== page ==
A woman convicted of manslaughter for her role in the 2001 killing of Const. Dennis Strongquill, should have to serve her full sentence instead of receiving mandatory release next month, says the slain Mountie's former partner.

Laurie Bell, 26, will be released from an Alberta prison in March after serving two-thirds of her seven-year sentence.

"Speaking as a victim, and not as a policeman, you know, she might as well just stay in custody until her time is up," said Cpl. Brian Auger, Strongquill's former partner, who now works in at the RCMP detachment in Cross Lake, Man.

He was not told of Bell's impending release, Auger said.

"Nobody's ever spoke to me," he said. "They should maybe talk to the people that were involved and get a better idea or understanding as to what the victim goes through."

No choice but release: parole board

Darren Caul, spokesman for the National Parole Board, said Bell's release after serving two-thirds of her sentence is automatic under current legislation — despite two assault convictions while in prison and reports of drug use and of violent behaviour as recently as December.

"The board has some concerns and, in fact, took the extraordinary measure in this case of imposing a number of special conditions, the top of which is a residency condition," he said.

Bell will be required to live in a halfway house, Caul said, explaining that the board can only ask for a residency requirement when they feel the person "presents an undue risk to the community and believes it's essential for that risk to be managed."

Although the law allows for the Corrections Service of Canada to detain a person beyond their statutory release date in cases where a violent offender presents a risk to the community, that option is not available to the National Parole Board, Caul said.

Placing Bell in a halfway house was the board's only option, he said.

"In this case, then, the board has a stat[utory] release case, and it can only impose special conditions to ensure … that her risk is manageable in the community. That is the only option available to the board, and it exercised that to the fullest."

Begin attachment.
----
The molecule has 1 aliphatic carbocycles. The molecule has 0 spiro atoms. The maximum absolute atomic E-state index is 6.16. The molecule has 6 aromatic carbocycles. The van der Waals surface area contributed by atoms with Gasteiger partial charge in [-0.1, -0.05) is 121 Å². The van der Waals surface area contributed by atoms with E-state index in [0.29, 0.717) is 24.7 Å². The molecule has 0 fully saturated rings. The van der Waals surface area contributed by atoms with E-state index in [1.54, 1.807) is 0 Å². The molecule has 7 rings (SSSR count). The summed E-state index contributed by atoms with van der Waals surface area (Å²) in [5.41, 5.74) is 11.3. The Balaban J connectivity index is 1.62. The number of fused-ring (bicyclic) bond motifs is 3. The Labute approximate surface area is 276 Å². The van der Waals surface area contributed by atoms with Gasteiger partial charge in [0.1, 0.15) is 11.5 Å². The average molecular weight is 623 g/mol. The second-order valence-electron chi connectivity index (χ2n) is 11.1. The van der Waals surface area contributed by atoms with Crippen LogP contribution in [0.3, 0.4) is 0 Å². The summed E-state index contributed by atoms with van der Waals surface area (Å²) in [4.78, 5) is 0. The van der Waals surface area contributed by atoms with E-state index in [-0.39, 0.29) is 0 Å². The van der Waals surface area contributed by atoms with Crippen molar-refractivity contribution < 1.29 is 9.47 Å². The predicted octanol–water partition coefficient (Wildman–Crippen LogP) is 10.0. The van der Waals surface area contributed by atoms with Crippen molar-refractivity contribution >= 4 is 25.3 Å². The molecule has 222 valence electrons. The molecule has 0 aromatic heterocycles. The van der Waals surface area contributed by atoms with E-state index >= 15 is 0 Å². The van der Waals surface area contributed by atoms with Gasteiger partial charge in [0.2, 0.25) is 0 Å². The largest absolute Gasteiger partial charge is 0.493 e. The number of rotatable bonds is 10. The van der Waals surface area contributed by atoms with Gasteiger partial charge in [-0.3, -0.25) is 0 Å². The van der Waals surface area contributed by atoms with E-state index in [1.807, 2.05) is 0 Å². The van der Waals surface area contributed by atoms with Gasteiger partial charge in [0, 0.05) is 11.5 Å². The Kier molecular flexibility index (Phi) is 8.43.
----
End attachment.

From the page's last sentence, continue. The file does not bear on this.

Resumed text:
Bell will also be required to abstain from alcohol and drugs, as well as meet other special conditions involving her parole officer, psychological counselling and intimate relationships, Caul said.

10-year sentence

Bell had been on a 10-day crime spree across the Prairie provinces with two men, Danny and Robert Sand, when Strongquill and Auger attempted to pull them over for a routine traffic violation in western Manitoba.

After the officers stopped their stolen truck, Robert Sand opened fire with a sawed-off shotgun. The three then pursued the two police officers into town, ramming their vehicle just outside the RCMP detachment in Russell.

Auger was thrown from the vehicle, but Strongquill was trapped inside as Robert Sand pumped several shotgun blasts into it, the court was told at the pair's trial in 2003.

Bell — who witnesses said encouraged the shooting by shouting "kill him! kill him!" — was sentenced to 10 years in prison, but she was given three years' credit for the 18 months she spent in custody awaiting trial.

Robert Sand was convicted of first-degree murder, which carries a mandatory life sentence with no possibility of parole for 25 years. Danny Sand died in a police shooting during a stand-off at a rural Saskatchewan motel.

'I'll never forget him'

Auger recalled Strongquill, 52, as a proud family man. The 20-year veteran of the force has six children, including a new baby.

"There's probably not a day that doesn't go by that I don't think about Dennis. There's always reminders," he said. 

"It's actually pretty hard [to discuss,]" he said, pausing to collect himself.

"He was somebody you want to be with, somebody who can do the talk and yet show a soft side of himself.  I'll never forget him."

He no longer considers any traffic stop to be "routine," he said.

"I'll tell you right now, I never use the word 'routine' anymore," he said. "I'll probably never say that again."